As of recent, there have been changes to the rules permitting truckers to have more flexibility through snow or ice conditions. The Federal Motor Carrier Safety Administration (FMCSA) will allow it to be easier with the Adverse Driving Condition Exception evident for truckers. Maybe you need to brush up on this knowledge. After all, there’s been plenty that has seen a shift. The definition of “adverse driving conditions” are also inclusive to truck drivers which is very kind on the “person dispatching the run.” So keep your snow driving safe. Trucking through inclement weather can be risky behavior if you are unaware of the rules.
How Does It Go In The Snow?
Within the new limitations, a lot is changing in expansive and inclusive ways. Some of the new rules to the adverse driving condition exception widens the driving window up to two additional hours, during adverse driving conditions. Besides snow, this also includes flooding, wildfries, or hurricanes. This is also during the driving window, being both driving limit and on-duty limit. This is good to know, when you go in the snow.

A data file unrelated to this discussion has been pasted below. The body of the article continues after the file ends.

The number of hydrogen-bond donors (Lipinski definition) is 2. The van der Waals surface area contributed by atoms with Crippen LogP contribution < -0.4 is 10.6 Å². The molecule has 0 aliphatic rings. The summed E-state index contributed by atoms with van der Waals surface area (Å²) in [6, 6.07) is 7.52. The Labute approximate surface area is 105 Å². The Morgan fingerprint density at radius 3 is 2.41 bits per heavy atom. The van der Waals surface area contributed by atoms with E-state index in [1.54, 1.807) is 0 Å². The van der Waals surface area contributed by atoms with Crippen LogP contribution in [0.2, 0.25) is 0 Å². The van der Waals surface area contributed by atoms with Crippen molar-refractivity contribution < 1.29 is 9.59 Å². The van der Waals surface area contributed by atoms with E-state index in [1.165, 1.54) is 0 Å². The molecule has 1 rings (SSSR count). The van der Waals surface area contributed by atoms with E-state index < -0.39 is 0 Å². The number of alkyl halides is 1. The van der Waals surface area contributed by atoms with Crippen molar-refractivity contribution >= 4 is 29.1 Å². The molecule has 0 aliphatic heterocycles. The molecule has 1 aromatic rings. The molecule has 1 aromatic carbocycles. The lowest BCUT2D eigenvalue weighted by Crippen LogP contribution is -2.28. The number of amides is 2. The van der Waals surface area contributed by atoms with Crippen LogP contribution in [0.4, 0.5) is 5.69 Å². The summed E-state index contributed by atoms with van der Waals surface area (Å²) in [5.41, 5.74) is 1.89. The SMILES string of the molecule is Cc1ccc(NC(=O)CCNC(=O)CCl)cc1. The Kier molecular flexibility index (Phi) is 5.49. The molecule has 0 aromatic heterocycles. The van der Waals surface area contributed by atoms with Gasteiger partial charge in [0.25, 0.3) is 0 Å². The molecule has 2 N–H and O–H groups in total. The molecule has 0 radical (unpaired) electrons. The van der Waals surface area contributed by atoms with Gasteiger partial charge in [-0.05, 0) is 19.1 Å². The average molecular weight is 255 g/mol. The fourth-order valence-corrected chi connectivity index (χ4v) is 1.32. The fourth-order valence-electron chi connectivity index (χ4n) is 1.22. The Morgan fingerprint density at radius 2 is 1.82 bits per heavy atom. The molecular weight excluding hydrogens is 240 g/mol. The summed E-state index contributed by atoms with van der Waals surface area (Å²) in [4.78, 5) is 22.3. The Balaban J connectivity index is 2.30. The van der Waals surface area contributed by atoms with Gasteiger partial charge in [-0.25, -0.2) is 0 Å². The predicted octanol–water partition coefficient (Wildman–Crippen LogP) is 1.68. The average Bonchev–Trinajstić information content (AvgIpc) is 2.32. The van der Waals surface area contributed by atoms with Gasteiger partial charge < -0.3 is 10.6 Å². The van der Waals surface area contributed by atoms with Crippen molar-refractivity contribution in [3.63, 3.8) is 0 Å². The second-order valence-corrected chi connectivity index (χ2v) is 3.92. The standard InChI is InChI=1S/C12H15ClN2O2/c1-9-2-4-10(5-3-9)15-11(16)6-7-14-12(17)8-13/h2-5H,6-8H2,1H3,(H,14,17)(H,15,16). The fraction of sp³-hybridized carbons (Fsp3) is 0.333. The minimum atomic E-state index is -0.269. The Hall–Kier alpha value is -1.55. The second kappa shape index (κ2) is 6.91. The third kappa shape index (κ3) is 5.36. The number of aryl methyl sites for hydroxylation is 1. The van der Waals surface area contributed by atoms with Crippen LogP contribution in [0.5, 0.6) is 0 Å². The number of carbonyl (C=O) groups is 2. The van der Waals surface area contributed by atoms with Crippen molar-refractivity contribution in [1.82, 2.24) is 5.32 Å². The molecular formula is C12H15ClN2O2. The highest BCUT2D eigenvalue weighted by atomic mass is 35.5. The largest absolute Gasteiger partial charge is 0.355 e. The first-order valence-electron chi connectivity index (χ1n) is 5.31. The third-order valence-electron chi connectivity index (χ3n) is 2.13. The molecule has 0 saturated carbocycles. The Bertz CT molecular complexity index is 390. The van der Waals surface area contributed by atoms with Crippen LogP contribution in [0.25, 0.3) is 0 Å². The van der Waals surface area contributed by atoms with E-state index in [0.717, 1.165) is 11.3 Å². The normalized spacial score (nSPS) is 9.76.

How To Define “Adverse Driving Conditions?”
Definining “Adverse Driving Conditions” in a more appropriate light is to lay the responsibility beyond the truck driver. Previously, it was intended to show that none of the evidence of unusual road and traffic conditions. It would be as effective for the person dispatching the run with information. Which isn’t much. Adverse driving conditions through the snow now mean that “a driver may not know of it immediately prior to beginning the duty day.”
Safe Haven For Nobody But Hazmats
The Safe Haven rules is very easy to confuse. But it has exclusivity to “attendance and surveillance of motor vehicles” which only apply to certain hazmat drivers. You can check out more on the Safe Haven rule here.
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